Qualia 760-620λ

19 Feb – 15 Mar 2014

Helen Calder

Helen Calder is a New Zealand artist whose work explores colour, extending the idea of the monochrome and bringing it from a contemplative colour field into a physical engagement.  Colour influences the way we interact with objects and spaces, and Calder’s recent work seeks to bring this phenomenon into a tangible, mindful experience.  Her use of red in Qualia 760-620λ draws from research which shows that the colour can raise the pulse and give the impression that time is passing faster than it really is.


Colour is defined by light waves of various lengths that the brain responds to through cone photoreceptors. We know that a colour is altered by available light and its surroundings, and therefore our experience of it may change under different light conditions; however, scientific knowledge and the ability to explain light and wavelengths cannot vindicate the experience of colour.  Individual responses to colour cannot be shared other than to describe hue in relation to things, for example, “red as a beetroot” or “red-hot”, and even then, one’s experience of a beetroot is as subjective as another’s.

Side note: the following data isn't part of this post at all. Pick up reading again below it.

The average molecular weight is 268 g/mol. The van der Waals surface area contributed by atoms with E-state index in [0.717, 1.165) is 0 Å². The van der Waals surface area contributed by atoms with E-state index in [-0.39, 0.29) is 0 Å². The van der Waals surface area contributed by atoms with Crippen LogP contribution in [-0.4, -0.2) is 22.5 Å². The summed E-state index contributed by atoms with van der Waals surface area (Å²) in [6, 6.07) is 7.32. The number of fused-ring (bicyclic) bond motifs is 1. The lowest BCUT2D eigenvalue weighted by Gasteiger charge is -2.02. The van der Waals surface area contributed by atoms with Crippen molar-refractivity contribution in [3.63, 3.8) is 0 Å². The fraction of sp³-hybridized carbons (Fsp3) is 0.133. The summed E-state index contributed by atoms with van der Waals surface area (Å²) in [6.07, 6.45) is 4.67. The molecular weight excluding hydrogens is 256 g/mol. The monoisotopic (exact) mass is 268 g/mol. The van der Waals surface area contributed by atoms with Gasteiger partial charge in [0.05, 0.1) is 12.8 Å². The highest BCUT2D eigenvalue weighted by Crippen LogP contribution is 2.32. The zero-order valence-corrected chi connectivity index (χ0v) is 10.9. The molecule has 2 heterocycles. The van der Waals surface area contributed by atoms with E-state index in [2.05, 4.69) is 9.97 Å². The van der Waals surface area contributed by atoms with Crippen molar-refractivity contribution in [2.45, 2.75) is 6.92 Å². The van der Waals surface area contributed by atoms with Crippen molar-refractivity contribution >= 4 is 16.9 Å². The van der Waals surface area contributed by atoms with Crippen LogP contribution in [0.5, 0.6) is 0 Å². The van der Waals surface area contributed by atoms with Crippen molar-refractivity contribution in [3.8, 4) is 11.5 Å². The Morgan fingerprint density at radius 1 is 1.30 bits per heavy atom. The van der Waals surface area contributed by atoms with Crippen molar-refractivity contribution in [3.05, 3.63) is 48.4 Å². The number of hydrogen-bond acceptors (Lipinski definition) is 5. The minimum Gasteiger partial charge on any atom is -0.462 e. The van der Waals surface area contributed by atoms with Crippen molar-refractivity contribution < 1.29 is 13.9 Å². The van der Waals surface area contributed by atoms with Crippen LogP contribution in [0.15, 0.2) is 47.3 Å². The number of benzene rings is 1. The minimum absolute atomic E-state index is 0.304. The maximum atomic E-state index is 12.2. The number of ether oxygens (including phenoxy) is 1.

Qualia, originating from the Latin “quale” meaning “what kind”, is a term that references individual instances of purely subjective experience. Qualia 760-620λ consists of a number of paint forms made using commercial pigment in colours translating roughly into the wavelength range of 760-620 nanometers; the lowest frequency of red to red/orange that the human eye can see.

Read Claire Mabey's review on EyeContact

View photos from the opening on Facebook



Edited by Meredith Crowe.

Published in association with the exhibition 'Open Facade' by Tom Mackie, 19 March - 12 April, 2014.

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Helen Calder, Qualia 760-620λ, 2014. Image courtesey of Clare Callaghan.

Helen Calder, Qualia 760-620λ, 2014. Image courtesey of Clare Callaghan.

Qualia 760-620λ is part of the NZ Festival 2014 Visual Arts Programme.  We gratefully acknowledge the support of Becks Beer and would also like to thank Julia Morison and Hamish Garry.